• "Love and Blessings" contains excerpts from "Golden Gate Gospel Train", recorded by The Golden Gate Jubilee Quartet in 1938.


Credits are adapted from the album's liner notes.[7]


Release history[edit]

Region Date
Australia[62] April 8, 2011
Denmark[65] April 11, 2011
Italy[67] April 12, 2011
United States[68]
Japan[69] April 20, 2011
Ireland[70] June 10, 2011
United Kingdom[71] June 13, 2011

See also[edit]


  1. ^ a b c d e f g h i j k l m n o p q r s Paul Tingen (October 2011). "Phil Ramone & Andy Smith: So Beautiful So What". Sound on Sound. Retrieved November 24, 2014. 
  2. ^ a b c d e Mike Ragogna (March 22, 2011). "So Beautiful or So What: A Conversation With Paul Simon". The Huffington Post. Retrieved November 24, 2014. 
  3. ^ a b c d e f Margaret Wappler (April 11, 2011). "Album review: Paul Simon's 'So Beautiful or So What'". Los Angeles Times. Retrieved September 24, 2014. 
  4. ^ a b c d e Alan Light (April 17, 2011). "A Little Less Crazy After All These Years". New York. Retrieved November 24, 2014. 
  5. ^ a b c David Browne (February 9, 2011). "Paul Simon Peels Back the Years on New LP". Rolling Stone. Retrieved November 24, 2014. 
  6. ^ "Paul Simon May Record with Bob Dylan, Taking Catalog Back to Sony". Showbiz411. March 31, 2010. Retrieved February 20, 2011. 
  7. ^ a b c Costello, Elvis (2011). So Beautiful or So What (CD liner notes). Paul Simon. Hear Music, Concord Music Group. HRM-32814-02. 
  8. ^ a b c d e Steven Hyden (March 28, 2011). "Paul Simon - Interview". The A.V. Club (The Onion). Retrieved November 24, 2014. 
  9. ^ a b c d Kim Lawton (June 1, 2012). "Interview: Paul Simon". PBS. Retrieved November 24, 2014. 
  10. ^ a b "Paul Simon: Creating Something 'So Beautiful'". NPR. April 12, 2011. Archived from the original on April 13, 2011. Retrieved November 24, 2014. 
  11. ^ a b c Will Hermes (February 18, 2011). "Paul Simon "The Afterlife"". Rolling Stone (Jann Wenner). Retrieved September 24, 2014. 
  12. ^ a b c Costa, Maddy (June 9, 2011). Paul Simon: So Beautiful or So What – review | Music|The Guardian. The Guardian. Retrieved on June 11, 2011.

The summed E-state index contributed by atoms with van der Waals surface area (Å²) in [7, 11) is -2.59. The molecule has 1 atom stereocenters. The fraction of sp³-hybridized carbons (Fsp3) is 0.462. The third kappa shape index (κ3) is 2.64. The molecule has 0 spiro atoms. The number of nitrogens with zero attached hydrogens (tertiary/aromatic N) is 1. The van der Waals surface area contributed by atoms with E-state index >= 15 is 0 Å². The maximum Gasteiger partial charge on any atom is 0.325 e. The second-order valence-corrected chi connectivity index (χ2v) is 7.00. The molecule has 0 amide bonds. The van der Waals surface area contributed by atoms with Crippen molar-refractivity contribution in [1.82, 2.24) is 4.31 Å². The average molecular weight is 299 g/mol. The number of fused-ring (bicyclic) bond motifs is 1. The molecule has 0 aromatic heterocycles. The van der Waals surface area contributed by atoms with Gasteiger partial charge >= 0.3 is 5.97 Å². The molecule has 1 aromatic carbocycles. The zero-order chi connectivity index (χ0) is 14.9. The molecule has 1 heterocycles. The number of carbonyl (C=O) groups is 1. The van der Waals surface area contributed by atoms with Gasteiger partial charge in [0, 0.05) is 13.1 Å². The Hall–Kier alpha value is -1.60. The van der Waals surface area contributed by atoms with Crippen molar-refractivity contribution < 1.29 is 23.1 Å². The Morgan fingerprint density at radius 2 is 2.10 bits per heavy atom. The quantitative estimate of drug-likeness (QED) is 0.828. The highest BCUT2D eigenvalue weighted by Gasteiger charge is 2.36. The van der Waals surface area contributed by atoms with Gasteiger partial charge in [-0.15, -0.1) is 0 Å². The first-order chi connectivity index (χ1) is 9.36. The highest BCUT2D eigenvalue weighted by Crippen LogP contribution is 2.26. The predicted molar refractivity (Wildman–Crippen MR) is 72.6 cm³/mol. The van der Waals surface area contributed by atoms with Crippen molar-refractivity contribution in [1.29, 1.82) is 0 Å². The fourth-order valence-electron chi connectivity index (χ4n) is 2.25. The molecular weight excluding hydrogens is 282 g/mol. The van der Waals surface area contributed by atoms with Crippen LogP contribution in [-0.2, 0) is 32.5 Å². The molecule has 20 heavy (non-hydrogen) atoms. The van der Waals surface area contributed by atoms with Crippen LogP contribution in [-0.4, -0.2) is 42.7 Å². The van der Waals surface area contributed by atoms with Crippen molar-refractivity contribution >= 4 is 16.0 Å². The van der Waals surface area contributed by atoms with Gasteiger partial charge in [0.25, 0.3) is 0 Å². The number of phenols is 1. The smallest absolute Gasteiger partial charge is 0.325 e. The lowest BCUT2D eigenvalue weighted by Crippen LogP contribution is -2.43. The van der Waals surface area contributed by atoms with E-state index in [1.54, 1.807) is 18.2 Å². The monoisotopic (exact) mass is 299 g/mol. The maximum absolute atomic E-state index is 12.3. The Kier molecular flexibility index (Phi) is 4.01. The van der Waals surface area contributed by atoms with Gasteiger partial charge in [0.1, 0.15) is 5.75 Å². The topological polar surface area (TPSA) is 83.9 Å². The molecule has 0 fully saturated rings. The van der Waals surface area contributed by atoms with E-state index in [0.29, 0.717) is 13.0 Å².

13. ^ Mikael Wood (April 19, 2011). "For Paul Simon, the world is his sound stage". Los Angeles Times. Retrieved November 24, 2014. 
  14. ^ Michael Hogan (March 16, 2011). "Paul Simon on Kevin Youkilis, Jay-Z, Vampire Weekend—Oh, and His New Album!". Vanity Fair. Retrieved November 24, 2014. 
  15. ^ Jonathan Cohen (April 14, 2008). "Simon Shines At Brooklyn Tribute Series". Billboard. Retrieved November 24, 2014. 
  16. ^ Nicholas Dawidoff (May 12, 2011). "Paul Simon's Restless Journey". Rolling Stone (New York City: Wenner Media LLC) (1130): 54–63, 76–77. ISSN 0035-791X. 
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  18. ^ a b Erlewine, Stephen Thomas (April 12, 2011). So Beautiful or So What – Paul Simon | AllMusic. Allmusic. Retrieved on April 15, 2011.
  19. ^ Murray, Noel (April 12, 2011). Paul Simon: So Beautiful Or So What | Music|Music Review|The A.V. Club. The A.V. Club. Retrieved on April 15, 2011.
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  21. ^ a b Wappler, Margaret (April 11, 2011). Album review: Paul Simon's 'So Beautiful or So What' | Pop & Hiss|Los Angeles Times. Los Angeles Times. Retrieved on April 15, 2011.
  22. ^ a b Christgau, Robert (April 12, 2011). "Paul Simon/TV on the Radio". MSN Music. Archived from the original on April 15, 2011. Retrieved April 15, 2011. 
  23. ^ a b Deusner, Stephen M. (April 15, 2011). Pitchfork: Album Reviews: Paul Simon: So Beautiful or So What. Pitchfork Media. Retrieved on April 15, 2011.
  24. ^ Hermes, Will (April 5, 2011). So Beautiful or So What by Paul Simon | Rolling Stone Music|Music Reviews. Rolling Stone. Retrieved on April 15, 2011.
  25. ^ a b Hogdkinson, Will (June 10, 2011). "Paul Simon: So Beautiful or So What". The Times (London). Retrieved July 11, 2013.  (subscription required)
  26. ^ McKay, Alastair (May 2011). "Album Review: Paul Simon – So Beautiful or So What – Review". Uncut (168): 74. 
  27. ^ Boilen, Bob (November 16, 2010). "Premiere: New Music From Paul Simon : All Songs Considered Blog". NPR. Retrieved February 20, 2011. 
  28. ^ Getting Ready For Christmas Day
  29. ^ a b Caulfield, Keith (April 20, 2011). Foo Fighters Earn First No. 1 Album with 'Wasting Light' | Billboard. Retrieved on April 21, 2011.
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Further reading[edit]

External links[edit]